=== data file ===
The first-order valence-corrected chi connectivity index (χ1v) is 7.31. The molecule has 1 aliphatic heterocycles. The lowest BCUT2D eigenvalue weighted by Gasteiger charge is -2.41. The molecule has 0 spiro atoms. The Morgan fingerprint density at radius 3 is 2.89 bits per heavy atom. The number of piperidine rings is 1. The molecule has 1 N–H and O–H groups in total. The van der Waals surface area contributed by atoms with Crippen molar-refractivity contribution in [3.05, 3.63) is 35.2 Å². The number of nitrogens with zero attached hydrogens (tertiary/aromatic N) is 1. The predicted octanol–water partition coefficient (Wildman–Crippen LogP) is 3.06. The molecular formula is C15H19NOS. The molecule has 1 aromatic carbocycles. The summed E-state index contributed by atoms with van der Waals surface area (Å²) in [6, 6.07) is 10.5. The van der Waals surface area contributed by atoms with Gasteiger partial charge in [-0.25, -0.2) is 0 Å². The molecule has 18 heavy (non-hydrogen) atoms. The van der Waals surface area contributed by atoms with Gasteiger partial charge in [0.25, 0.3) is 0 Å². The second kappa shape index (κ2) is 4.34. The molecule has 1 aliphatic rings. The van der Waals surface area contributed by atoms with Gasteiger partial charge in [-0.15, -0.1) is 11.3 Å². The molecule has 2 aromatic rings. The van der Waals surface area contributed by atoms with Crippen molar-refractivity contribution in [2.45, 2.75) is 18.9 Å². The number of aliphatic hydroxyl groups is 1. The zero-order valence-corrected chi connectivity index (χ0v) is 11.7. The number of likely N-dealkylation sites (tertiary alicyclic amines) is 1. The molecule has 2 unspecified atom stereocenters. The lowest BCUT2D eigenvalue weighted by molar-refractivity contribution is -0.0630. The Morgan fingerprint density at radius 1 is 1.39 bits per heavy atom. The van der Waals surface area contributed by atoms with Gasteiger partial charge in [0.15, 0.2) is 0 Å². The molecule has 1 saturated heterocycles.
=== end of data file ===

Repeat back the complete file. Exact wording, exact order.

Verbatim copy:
The first-order valence-corrected chi connectivity index (χ1v) is 7.31. The molecule has 1 aliphatic heterocycles. The lowest BCUT2D eigenvalue weighted by Gasteiger charge is -2.41. The molecule has 0 spiro atoms. The Morgan fingerprint density at radius 3 is 2.89 bits per heavy atom. The number of piperidine rings is 1. The molecule has 1 N–H and O–H groups in total. The van der Waals surface area contributed by atoms with Crippen molar-refractivity contribution in [3.05, 3.63) is 35.2 Å². The number of nitrogens with zero attached hydrogens (tertiary/aromatic N) is 1. The predicted octanol–water partition coefficient (Wildman–Crippen LogP) is 3.06. The molecular formula is C15H19NOS. The molecule has 1 aromatic carbocycles. The summed E-state index contributed by atoms with van der Waals surface area (Å²) in [6, 6.07) is 10.5. The van der Waals surface area contributed by atoms with Gasteiger partial charge in [-0.25, -0.2) is 0 Å². The molecule has 18 heavy (non-hydrogen) atoms. The van der Waals surface area contributed by atoms with Gasteiger partial charge in [0.25, 0.3) is 0 Å². The second kappa shape index (κ2) is 4.34. The molecule has 1 aliphatic rings. The van der Waals surface area contributed by atoms with Gasteiger partial charge in [-0.15, -0.1) is 11.3 Å². The molecule has 2 aromatic rings. The van der Waals surface area contributed by atoms with Crippen molar-refractivity contribution in [2.45, 2.75) is 18.9 Å². The number of aliphatic hydroxyl groups is 1. The zero-order valence-corrected chi connectivity index (χ0v) is 11.7. The number of likely N-dealkylation sites (tertiary alicyclic amines) is 1. The molecule has 2 unspecified atom stereocenters. The lowest BCUT2D eigenvalue weighted by molar-refractivity contribution is -0.0630. The Morgan fingerprint density at radius 1 is 1.39 bits per heavy atom. The van der Waals surface area contributed by atoms with Gasteiger partial charge in [0.15, 0.2) is 0 Å². The molecule has 1 saturated heterocycles.